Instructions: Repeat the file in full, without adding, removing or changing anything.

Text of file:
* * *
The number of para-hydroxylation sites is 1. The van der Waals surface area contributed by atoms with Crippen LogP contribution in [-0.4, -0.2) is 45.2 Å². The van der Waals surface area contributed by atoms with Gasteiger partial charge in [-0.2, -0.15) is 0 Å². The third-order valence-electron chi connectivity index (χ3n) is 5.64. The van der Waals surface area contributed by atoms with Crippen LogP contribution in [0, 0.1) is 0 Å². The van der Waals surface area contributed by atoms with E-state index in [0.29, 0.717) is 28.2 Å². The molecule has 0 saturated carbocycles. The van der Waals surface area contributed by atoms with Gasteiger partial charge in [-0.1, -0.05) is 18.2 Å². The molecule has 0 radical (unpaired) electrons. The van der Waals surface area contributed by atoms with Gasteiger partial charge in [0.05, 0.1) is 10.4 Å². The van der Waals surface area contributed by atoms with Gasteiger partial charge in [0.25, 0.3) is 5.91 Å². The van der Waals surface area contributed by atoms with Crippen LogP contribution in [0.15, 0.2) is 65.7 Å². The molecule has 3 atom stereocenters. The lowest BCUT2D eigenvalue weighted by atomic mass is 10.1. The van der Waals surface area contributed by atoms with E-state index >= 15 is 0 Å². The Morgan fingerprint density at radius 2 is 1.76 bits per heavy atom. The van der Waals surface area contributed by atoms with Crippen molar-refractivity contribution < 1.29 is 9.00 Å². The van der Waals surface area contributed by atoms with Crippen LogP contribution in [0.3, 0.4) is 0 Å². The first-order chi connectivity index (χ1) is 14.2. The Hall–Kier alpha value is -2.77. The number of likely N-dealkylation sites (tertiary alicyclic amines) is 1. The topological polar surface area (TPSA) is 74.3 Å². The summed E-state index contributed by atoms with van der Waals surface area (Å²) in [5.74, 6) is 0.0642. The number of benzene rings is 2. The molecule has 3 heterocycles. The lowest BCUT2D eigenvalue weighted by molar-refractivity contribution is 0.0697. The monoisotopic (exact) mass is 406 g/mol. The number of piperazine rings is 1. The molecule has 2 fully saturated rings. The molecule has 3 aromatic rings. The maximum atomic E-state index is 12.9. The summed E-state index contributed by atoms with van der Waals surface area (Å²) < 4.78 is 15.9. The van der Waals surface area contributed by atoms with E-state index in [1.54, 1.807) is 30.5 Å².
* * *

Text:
The number of para-hydroxylation sites is 1. The van der Waals surface area contributed by atoms with Crippen LogP contribution in [-0.4, -0.2) is 45.2 Å². The van der Waals surface area contributed by atoms with Gasteiger partial charge in [-0.2, -0.15) is 0 Å². The third-order valence-electron chi connectivity index (χ3n) is 5.64. The van der Waals surface area contributed by atoms with Crippen LogP contribution in [0, 0.1) is 0 Å². The van der Waals surface area contributed by atoms with E-state index in [0.29, 0.717) is 28.2 Å². The molecule has 0 saturated carbocycles. The van der Waals surface area contributed by atoms with Gasteiger partial charge in [-0.1, -0.05) is 18.2 Å². The molecule has 0 radical (unpaired) electrons. The van der Waals surface area contributed by atoms with Gasteiger partial charge in [0.05, 0.1) is 10.4 Å². The van der Waals surface area contributed by atoms with Gasteiger partial charge in [0.25, 0.3) is 5.91 Å². The van der Waals surface area contributed by atoms with Crippen LogP contribution in [0.15, 0.2) is 65.7 Å². The molecule has 3 atom stereocenters. The lowest BCUT2D eigenvalue weighted by atomic mass is 10.1. The van der Waals surface area contributed by atoms with E-state index >= 15 is 0 Å². The Morgan fingerprint density at radius 2 is 1.76 bits per heavy atom. The van der Waals surface area contributed by atoms with Crippen molar-refractivity contribution < 1.29 is 9.00 Å². The van der Waals surface area contributed by atoms with Crippen LogP contribution in [0.3, 0.4) is 0 Å². The first-order chi connectivity index (χ1) is 14.2. The Hall–Kier alpha value is -2.77. The number of likely N-dealkylation sites (tertiary alicyclic amines) is 1. The topological polar surface area (TPSA) is 74.3 Å². The summed E-state index contributed by atoms with van der Waals surface area (Å²) in [5.74, 6) is 0.0642. The number of benzene rings is 2. The molecule has 3 heterocycles. The lowest BCUT2D eigenvalue weighted by molar-refractivity contribution is 0.0697. The monoisotopic (exact) mass is 406 g/mol. The number of piperazine rings is 1. The molecule has 2 fully saturated rings. The molecule has 3 aromatic rings. The maximum atomic E-state index is 12.9. The summed E-state index contributed by atoms with van der Waals surface area (Å²) < 4.78 is 15.9. The van der Waals surface area contributed by atoms with E-state index in [1.54, 1.807) is 30.5 Å².